Combative Nigerian Archbishop Peter Akinola and other Africans have come close to full-scale mutiny. Some have refused to accept financial aid from U.S. Episcopal churches and have offered a spiritual home to parishes and seminarians in the West opposed to the liberal moves. They have numbers on their side: There are more Anglican Communion members in Africa than in Britain and North America combined.
Ironically, Africa and other impoverished points could pay the highest price if their complaints end up tearing apart the communion. Church-administered aid channels from the West could dry up. At the same time, the communion would further disintegrate into a hodgepodge of practices.
It's already happening to some extent. The Episcopal diocese in Fort Worth, Texas, refuses to ordain women despite a General Convention order in 1997 making it mandatory. In Connecticut, six parishes asked to be removed from oversight by the bishop because of his support for the gay priest Robinson. The dispute remains unresolved.
"Is the communion worth saving?" asked Carey, whose father, the Rev. George Carey, served as Archbishop of Canterbury from 1991 to 2002. "These days, it comes down to who you ask. But, if it splits up, it will be seen as a total betrayal of the idea of Christian unity. You could say there's at least a theological imperative to keep it together."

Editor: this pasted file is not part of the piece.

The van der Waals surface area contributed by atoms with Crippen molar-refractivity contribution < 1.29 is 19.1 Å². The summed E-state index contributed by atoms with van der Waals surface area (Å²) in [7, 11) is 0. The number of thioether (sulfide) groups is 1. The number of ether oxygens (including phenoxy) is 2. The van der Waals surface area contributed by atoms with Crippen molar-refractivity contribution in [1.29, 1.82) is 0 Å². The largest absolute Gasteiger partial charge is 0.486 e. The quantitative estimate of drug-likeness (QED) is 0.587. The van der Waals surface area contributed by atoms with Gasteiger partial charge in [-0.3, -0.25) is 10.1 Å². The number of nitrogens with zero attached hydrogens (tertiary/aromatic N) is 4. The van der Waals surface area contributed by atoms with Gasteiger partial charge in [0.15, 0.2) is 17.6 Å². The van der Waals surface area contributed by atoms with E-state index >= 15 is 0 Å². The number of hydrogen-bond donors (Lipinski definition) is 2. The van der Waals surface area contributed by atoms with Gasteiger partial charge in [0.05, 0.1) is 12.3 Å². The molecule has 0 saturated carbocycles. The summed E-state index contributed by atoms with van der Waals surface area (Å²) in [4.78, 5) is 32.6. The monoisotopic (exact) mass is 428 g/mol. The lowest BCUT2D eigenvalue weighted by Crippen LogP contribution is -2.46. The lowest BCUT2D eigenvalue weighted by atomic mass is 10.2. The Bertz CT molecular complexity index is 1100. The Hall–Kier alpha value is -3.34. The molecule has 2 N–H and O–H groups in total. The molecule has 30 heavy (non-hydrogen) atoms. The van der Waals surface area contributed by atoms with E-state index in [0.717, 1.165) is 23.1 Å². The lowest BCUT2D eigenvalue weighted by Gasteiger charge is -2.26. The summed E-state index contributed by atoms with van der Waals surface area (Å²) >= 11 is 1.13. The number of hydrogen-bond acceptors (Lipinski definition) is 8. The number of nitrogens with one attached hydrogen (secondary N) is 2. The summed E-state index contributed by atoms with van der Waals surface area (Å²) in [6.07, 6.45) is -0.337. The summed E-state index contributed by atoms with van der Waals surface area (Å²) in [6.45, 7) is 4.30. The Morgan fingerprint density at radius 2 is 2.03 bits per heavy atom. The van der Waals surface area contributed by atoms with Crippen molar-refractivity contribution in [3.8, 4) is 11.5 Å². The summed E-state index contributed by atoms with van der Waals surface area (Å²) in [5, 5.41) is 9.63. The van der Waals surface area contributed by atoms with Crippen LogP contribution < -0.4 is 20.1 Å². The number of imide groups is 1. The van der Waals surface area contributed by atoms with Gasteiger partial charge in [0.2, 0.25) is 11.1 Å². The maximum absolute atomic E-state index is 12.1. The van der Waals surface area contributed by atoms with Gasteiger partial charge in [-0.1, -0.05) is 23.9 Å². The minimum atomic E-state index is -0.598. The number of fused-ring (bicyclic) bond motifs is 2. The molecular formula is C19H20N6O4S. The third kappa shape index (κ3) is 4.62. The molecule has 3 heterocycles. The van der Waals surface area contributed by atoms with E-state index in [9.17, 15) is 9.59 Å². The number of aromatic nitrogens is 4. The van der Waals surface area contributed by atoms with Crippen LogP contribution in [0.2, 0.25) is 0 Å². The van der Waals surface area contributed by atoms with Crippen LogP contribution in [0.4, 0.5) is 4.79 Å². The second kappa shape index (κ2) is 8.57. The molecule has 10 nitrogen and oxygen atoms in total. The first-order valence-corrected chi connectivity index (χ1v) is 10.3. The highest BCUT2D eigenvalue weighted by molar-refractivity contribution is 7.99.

And, some argue, important cultural common ground also hangs in the balance.
In an essay in Britain's The Guardian newspaper, a philosophy professor at Wadham College answered his own question: "Who cares about the commonwealth at prayer?"
"The Anglican Communion provides a vehicle through which smaller churches in often-ignored parts of the world can have an international voice," wrote Giles Fraser, who also is an Anglican vicar. "The fracturing of Anglicanism puts a huge network of aid, goodwill and mutual understanding at considerable risk ... (and would) create yet another fault line to set believers against each other."
The outcome of the Episcopal meeting may help set the tone.
On the table is a request from some Anglican leaders for a moratorium on electing partnered gay bishops, among other things. But it could turn its back on traditionalists and invite more attacks such as a blistering declaration in October by "Global South" Anglicans meeting in Egypt.
"We're seeing very little compassion from people who claim to be compassionate," said Louie Crew, a retired professor of English at Rutgers University in Newark, N.J., and a prominent gay Episcopal activist.
Despite the hand-wringing, no one is even certain how the communion could collapse. There is no formal structure for expulsion. But many conservatives are taking a different path: strongly backing a proposal by Archbishop Williams to set some ground rules for membership.
The "Anglican Covenant" would provide clearer rules for governing the communion and impose some specific guidelines on doctrine which until now has been based on general Christian tradition and gives great latitude on how it's celebrated.
"It's a terrible commentary on institutional Christianity of any kind" that after 2,000 years of tradition, the rules have to be set, said the Rev. Paul Zahl, dean of the conservative Trinity Episcopal for Ministry in Ambridge, Pa. "It's disturbing ... sort of theological shellshock."
Copyright © 2006 The Associated Press. All rights reserved. The information contained in the AP News report may not be published, broadcast, rewritten or redistributed without the prior written authority of The Associated Press.